Saturday, February 2, 2013

Book Review: Double Victory

Double Victory
By: Cheryl Mullenbach
Published By: Chicago Review Press
Publication Date: January 1, 2013
Page Count: 272
Source: Kindly Provided by Publisher
Audience: Young Adult - Nonfiction, WWII, African American History

In honor of Black History Month, I jumped at the chance to read this one. I am constantly seeking out stories to inspire my students and share new experiences with them. I was particularly drawn to this book because it featured the story of African American women in WWII. So many students are intrigued by the WWII era, but often the story of women and minorities remains largely unheard. This book showcases the courage, bravery, and contributions of women that I was not familiar with prior to reading the book. 

Mullenbach has brilliantly captured the lives of these women. Her candor about their experiences was poignant and informative. I liked that her style was simple enough for middle school students to access on their own, but she still managed to pose some very serious social justice themes. This book inspired and infuriated me all at the same time. I strive to teach my students to judge people on the content of their character and not the color of their skin. Discrimination is always difficult for me to read about because it makes me so angry and sick to my stomach.

The book is separated into several sections: war workers, political activists, in the military, volunteers, and entertainers. I enjoyed that I learned more about the experiences of women on the home front and over seas.   My favorite section was the one that focused on women in the military. I am in awe of the amount these women did in spite of discrimination caused by both their race and gender. Life was not easy for women during this time period, but things were far worse for minority women.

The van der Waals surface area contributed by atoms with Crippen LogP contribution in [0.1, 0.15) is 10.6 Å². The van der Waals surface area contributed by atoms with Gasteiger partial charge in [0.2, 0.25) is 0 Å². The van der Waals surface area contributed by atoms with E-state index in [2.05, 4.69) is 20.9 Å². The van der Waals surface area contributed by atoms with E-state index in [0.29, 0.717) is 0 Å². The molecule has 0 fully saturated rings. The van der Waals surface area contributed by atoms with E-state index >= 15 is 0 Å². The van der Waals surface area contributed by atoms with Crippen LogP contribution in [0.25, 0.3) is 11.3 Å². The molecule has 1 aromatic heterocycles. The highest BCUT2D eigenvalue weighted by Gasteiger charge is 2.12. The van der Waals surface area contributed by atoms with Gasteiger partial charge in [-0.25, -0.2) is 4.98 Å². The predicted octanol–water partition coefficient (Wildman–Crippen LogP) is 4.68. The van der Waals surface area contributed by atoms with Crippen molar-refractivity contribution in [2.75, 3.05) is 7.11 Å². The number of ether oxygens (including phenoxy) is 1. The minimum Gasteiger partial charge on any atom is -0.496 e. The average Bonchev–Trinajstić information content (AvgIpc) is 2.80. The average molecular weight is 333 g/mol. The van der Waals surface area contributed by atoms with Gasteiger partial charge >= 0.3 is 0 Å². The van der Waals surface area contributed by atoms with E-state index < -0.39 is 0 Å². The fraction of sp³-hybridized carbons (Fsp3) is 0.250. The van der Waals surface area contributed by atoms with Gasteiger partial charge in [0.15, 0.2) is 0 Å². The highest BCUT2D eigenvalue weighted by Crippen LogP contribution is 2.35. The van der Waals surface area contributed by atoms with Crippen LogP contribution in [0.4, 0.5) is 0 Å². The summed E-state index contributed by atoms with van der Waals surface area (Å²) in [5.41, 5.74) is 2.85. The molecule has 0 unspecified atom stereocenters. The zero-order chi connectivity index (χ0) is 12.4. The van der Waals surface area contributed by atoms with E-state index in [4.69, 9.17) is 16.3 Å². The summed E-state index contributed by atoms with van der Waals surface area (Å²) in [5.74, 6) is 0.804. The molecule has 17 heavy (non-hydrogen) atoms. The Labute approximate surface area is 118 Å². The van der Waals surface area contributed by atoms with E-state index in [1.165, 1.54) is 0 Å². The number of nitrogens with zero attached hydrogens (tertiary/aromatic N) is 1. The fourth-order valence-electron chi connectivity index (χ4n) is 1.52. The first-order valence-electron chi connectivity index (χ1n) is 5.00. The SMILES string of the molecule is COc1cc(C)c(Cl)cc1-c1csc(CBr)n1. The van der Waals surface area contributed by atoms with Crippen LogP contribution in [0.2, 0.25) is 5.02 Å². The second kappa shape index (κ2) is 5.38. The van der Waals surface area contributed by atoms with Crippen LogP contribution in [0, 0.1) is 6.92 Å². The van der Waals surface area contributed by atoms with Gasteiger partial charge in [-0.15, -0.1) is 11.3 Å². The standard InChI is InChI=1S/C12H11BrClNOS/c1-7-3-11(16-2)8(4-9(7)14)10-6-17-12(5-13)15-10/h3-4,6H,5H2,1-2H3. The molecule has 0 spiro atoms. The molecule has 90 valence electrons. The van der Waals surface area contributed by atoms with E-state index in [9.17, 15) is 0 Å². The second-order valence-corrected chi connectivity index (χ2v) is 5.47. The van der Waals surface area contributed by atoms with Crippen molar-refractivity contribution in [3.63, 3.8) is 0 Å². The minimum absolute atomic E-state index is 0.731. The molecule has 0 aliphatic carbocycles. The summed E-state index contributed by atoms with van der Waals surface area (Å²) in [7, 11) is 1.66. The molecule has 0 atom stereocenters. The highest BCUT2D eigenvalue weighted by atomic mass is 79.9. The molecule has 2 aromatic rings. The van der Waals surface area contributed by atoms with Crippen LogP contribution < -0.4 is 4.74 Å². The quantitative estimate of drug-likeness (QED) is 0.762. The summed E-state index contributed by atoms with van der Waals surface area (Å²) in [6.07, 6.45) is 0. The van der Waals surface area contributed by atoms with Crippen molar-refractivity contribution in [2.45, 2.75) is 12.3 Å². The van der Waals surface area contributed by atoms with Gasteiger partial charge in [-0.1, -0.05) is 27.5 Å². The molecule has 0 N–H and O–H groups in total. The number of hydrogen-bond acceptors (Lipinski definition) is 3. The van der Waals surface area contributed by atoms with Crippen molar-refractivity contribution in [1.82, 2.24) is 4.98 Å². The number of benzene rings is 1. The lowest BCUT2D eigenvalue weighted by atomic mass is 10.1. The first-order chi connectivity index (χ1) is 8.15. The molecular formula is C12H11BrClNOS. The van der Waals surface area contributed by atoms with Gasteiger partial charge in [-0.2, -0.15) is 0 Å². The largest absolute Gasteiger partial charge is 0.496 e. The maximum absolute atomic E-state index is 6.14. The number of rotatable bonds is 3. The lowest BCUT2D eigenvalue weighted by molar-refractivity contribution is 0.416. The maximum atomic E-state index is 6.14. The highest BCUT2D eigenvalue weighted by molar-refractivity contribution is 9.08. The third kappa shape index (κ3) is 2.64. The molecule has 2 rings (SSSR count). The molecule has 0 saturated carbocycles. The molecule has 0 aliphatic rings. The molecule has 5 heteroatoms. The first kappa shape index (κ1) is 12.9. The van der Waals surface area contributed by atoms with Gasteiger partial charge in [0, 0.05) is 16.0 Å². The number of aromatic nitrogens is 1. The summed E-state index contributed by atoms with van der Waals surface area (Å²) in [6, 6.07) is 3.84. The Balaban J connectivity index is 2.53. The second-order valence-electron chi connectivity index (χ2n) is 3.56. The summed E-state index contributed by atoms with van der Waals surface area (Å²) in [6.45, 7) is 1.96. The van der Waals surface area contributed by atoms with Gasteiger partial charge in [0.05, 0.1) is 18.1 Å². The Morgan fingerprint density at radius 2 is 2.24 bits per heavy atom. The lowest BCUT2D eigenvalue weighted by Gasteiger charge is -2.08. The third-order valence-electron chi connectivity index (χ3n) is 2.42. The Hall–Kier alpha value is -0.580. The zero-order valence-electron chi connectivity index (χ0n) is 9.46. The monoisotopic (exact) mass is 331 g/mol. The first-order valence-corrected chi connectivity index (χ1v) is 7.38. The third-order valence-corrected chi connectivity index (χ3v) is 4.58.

This is a must read for anyone interested in WWII, Women's History, or African American History. This is an excellent resource for teachers who are interested in showing a different side of the war or the early Civil Rights Movement. Also, it would be an excellent book to add to your classroom library.

Double Victory tells the stories of African American women who did extraordinary things to help their country during World War II. In these pages young readers meet a range of remarkable women: war workers, political activists, military women, volunteers, and entertainers. Some, such as Mary McLeod Bethune and Lena Horne, were celebrated in their lifetimes and are well known today. But many others fought discrimination at home and abroad in order to contribute to the war effort yet were overlooked during those years and forgotten by later generations. Double Victory recovers the stories of these courageous women, such as Hazel Dixon Payne, the only woman to serve on the remote Alaska-Canadian Highway; Deverne Calloway, a Red Cross worker who led a protest at an army base in India; and Betty Murphy Phillips, the only black female overseas war correspondent. Offering a new and diverse perspective on the war and including source notes and a bibliography, Double Victory is an invaluable addition to any student’s or history buff’s bookshelf.

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